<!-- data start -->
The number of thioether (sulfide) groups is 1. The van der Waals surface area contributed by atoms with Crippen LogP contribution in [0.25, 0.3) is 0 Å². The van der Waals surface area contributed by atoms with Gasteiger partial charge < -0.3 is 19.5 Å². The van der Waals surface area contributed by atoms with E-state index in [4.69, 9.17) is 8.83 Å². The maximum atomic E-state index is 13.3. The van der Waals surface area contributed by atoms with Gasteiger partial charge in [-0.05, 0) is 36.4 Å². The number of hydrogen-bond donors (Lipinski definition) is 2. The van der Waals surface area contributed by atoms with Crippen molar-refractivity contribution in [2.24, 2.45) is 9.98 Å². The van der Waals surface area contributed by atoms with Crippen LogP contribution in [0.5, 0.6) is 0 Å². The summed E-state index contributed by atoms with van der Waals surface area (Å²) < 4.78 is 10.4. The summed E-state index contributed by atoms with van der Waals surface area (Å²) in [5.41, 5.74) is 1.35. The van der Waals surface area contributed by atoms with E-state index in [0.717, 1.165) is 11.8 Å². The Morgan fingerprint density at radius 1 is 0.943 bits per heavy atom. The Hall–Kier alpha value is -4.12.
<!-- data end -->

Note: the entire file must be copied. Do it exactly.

The number of thioether (sulfide) groups is 1. The van der Waals surface area contributed by atoms with Crippen LogP contribution in [0.25, 0.3) is 0 Å². The van der Waals surface area contributed by atoms with Gasteiger partial charge < -0.3 is 19.5 Å². The van der Waals surface area contributed by atoms with E-state index in [4.69, 9.17) is 8.83 Å². The maximum atomic E-state index is 13.3. The van der Waals surface area contributed by atoms with Gasteiger partial charge in [-0.05, 0) is 36.4 Å². The number of hydrogen-bond donors (Lipinski definition) is 2. The van der Waals surface area contributed by atoms with Crippen molar-refractivity contribution in [2.24, 2.45) is 9.98 Å². The van der Waals surface area contributed by atoms with Crippen LogP contribution in [0.5, 0.6) is 0 Å². The summed E-state index contributed by atoms with van der Waals surface area (Å²) < 4.78 is 10.4. The summed E-state index contributed by atoms with van der Waals surface area (Å²) in [5.41, 5.74) is 1.35. The van der Waals surface area contributed by atoms with E-state index in [0.717, 1.165) is 11.8 Å². The Morgan fingerprint density at radius 1 is 0.943 bits per heavy atom. The Hall–Kier alpha value is -4.12.